guest post: At Christmas, let’s be real

I am more than excited to introduce you to my friend and fellow blogger, Lori from A Little Bit French.  I would like to be all fancy blogger person and say that blogging has introduced me to this awesome lady and her beautiful way of telling a story, but I’ve actually known Lori since I was six.  She was one of my first best friends and the person that introduced me to the glorious movie that is Dirty Dancing.  The way she weaves history, family, her present, and her past into one story is poignant and I hope you enjoy her as much as I do. 

A real Christmas tree is a thing of great beauty. Usually grown on a small farm, a Christmas tree requires years of dedication, hard work, knowledge, and skill. A Christmas tree farm provides a habitat for wildlife, and when the trees are harvested, farmers usually re-plant. Then, when the holiday season comes to an end, a real tree can be recycled on the compost pile, or chopped up and used for mulch.

Artificial trees, manufactured from toxic, non-biodegradable polyvinyl chloride (PVC), will litter our landfills long after we’re gone. The artificial tree represents the commercialization of Christmas, the process through which our treasured holiday symbols are stolen from us, mass produced in China, and sold back to us for a handsome profit.

We always were a real tree family. When I was a kid, we made the pilgrimage to the nursery early each December, and took our time choosing the perfect tree to load up and bring home. Then, in 1991, when I was eight years old, my dad decided to grow some himself. He placed his order for 1000 saplings, and when the tiny trees arrived early that spring, I could hardly believe that in just a few years, some of them would be 6 feet tall.

In the early 90’s, I helped out with the maintenance – mostly mowing and pruning. As I entered The Terrible Teens, I lost interest in the farm. But, as an awkward 12-year-old, I grew attached to one particular tree, one that experienced some unfortunate growing pains. This poor tree never did make it into someone’s home to be decorated and adored. In fact, it’s still growing on the farm today, and since it has not been pruned for many years, it’s free to grow wild and unkempt. It’s possible that my dad left it there because he knew how much I liked it. It’s more likely, though, that he knew nobody would buy it.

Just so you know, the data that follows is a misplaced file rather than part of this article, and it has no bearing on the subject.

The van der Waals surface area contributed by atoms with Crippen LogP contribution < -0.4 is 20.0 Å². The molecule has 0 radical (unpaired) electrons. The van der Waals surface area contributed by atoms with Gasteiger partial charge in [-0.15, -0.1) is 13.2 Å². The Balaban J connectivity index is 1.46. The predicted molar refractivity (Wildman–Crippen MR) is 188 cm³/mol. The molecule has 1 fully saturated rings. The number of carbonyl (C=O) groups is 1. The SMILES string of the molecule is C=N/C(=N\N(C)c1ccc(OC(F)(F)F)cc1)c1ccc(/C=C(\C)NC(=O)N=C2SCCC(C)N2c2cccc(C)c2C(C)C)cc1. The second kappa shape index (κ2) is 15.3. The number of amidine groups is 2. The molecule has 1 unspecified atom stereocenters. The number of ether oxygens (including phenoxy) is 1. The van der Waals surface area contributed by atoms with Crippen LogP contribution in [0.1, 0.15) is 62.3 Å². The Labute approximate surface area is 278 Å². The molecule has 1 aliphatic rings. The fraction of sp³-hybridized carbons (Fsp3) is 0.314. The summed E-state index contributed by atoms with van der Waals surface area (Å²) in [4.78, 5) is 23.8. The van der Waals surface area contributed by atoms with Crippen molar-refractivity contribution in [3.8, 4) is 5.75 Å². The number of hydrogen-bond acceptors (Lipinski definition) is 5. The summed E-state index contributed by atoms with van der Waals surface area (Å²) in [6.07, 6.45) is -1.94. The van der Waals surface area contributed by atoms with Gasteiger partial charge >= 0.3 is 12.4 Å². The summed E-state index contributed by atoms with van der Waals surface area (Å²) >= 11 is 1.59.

We don’t grow Christmas trees on our farm anymore, but I’m grateful that we once did. They taught me the value in cultivating the fine art of patience, an art that seems to be vanishing. The long process of growing a Christmas tree reminds me of the days when we used to take the film out of our cameras, drive to the store and wait – not just an hour, but days for it to be sent off, developed, and sent back. Digital photography is certainly more convenient, but sometimes I yearn for that old anticipation of waiting for my treasured memories to be developed.

Now, not only are our photos instant, but our mail is instant, our coffee is instant, our mashed potatoes are instant. Our whole society seems to be in a great race, not to make things better and safer, but to make things faster and cheaper. In all this convenience, something surely has been lost.

For a generation born after the Internet, a generation that may only know immediate gratification, a real tree is a rare opportunity to step outside, breathe in some cold winter air, and participate in an unhurried holiday tradition that still means something. 


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